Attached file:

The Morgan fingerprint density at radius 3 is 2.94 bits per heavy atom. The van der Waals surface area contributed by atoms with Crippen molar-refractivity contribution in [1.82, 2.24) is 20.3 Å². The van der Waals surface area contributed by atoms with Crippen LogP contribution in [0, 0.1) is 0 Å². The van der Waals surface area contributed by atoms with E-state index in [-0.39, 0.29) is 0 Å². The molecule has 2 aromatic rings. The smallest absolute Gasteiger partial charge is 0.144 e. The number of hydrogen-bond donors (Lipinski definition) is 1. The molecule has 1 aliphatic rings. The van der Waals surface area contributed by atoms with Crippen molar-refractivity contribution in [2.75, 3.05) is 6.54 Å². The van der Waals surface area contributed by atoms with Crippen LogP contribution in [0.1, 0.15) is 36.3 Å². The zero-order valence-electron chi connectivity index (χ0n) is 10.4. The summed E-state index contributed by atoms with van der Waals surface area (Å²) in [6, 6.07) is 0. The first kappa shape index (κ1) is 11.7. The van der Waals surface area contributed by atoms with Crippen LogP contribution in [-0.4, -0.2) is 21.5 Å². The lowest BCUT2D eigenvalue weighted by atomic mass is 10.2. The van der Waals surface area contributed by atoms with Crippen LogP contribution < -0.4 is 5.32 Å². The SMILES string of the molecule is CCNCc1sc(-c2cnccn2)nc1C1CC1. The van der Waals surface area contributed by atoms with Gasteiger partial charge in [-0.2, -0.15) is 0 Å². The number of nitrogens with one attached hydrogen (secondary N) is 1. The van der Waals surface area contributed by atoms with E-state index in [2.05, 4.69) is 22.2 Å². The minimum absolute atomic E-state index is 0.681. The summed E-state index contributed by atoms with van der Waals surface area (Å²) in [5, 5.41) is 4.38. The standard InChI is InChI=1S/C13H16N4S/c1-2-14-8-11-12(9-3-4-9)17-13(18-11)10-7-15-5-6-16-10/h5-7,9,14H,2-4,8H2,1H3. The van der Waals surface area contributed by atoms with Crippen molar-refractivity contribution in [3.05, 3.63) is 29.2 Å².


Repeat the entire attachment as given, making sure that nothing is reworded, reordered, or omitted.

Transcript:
The Morgan fingerprint density at radius 3 is 2.94 bits per heavy atom. The van der Waals surface area contributed by atoms with Crippen molar-refractivity contribution in [1.82, 2.24) is 20.3 Å². The van der Waals surface area contributed by atoms with Crippen LogP contribution in [0, 0.1) is 0 Å². The van der Waals surface area contributed by atoms with E-state index in [-0.39, 0.29) is 0 Å². The molecule has 2 aromatic rings. The smallest absolute Gasteiger partial charge is 0.144 e. The number of hydrogen-bond donors (Lipinski definition) is 1. The molecule has 1 aliphatic rings. The van der Waals surface area contributed by atoms with Crippen molar-refractivity contribution in [2.75, 3.05) is 6.54 Å². The van der Waals surface area contributed by atoms with Crippen LogP contribution in [0.1, 0.15) is 36.3 Å². The zero-order valence-electron chi connectivity index (χ0n) is 10.4. The summed E-state index contributed by atoms with van der Waals surface area (Å²) in [6, 6.07) is 0. The first kappa shape index (κ1) is 11.7. The van der Waals surface area contributed by atoms with Crippen LogP contribution in [-0.4, -0.2) is 21.5 Å². The lowest BCUT2D eigenvalue weighted by atomic mass is 10.2. The van der Waals surface area contributed by atoms with Crippen LogP contribution < -0.4 is 5.32 Å². The SMILES string of the molecule is CCNCc1sc(-c2cnccn2)nc1C1CC1. The van der Waals surface area contributed by atoms with Gasteiger partial charge in [-0.2, -0.15) is 0 Å². The number of nitrogens with one attached hydrogen (secondary N) is 1. The van der Waals surface area contributed by atoms with E-state index in [2.05, 4.69) is 22.2 Å². The minimum absolute atomic E-state index is 0.681. The summed E-state index contributed by atoms with van der Waals surface area (Å²) in [5, 5.41) is 4.38. The standard InChI is InChI=1S/C13H16N4S/c1-2-14-8-11-12(9-3-4-9)17-13(18-11)10-7-15-5-6-16-10/h5-7,9,14H,2-4,8H2,1H3. The van der Waals surface area contributed by atoms with Crippen molar-refractivity contribution in [3.05, 3.63) is 29.2 Å².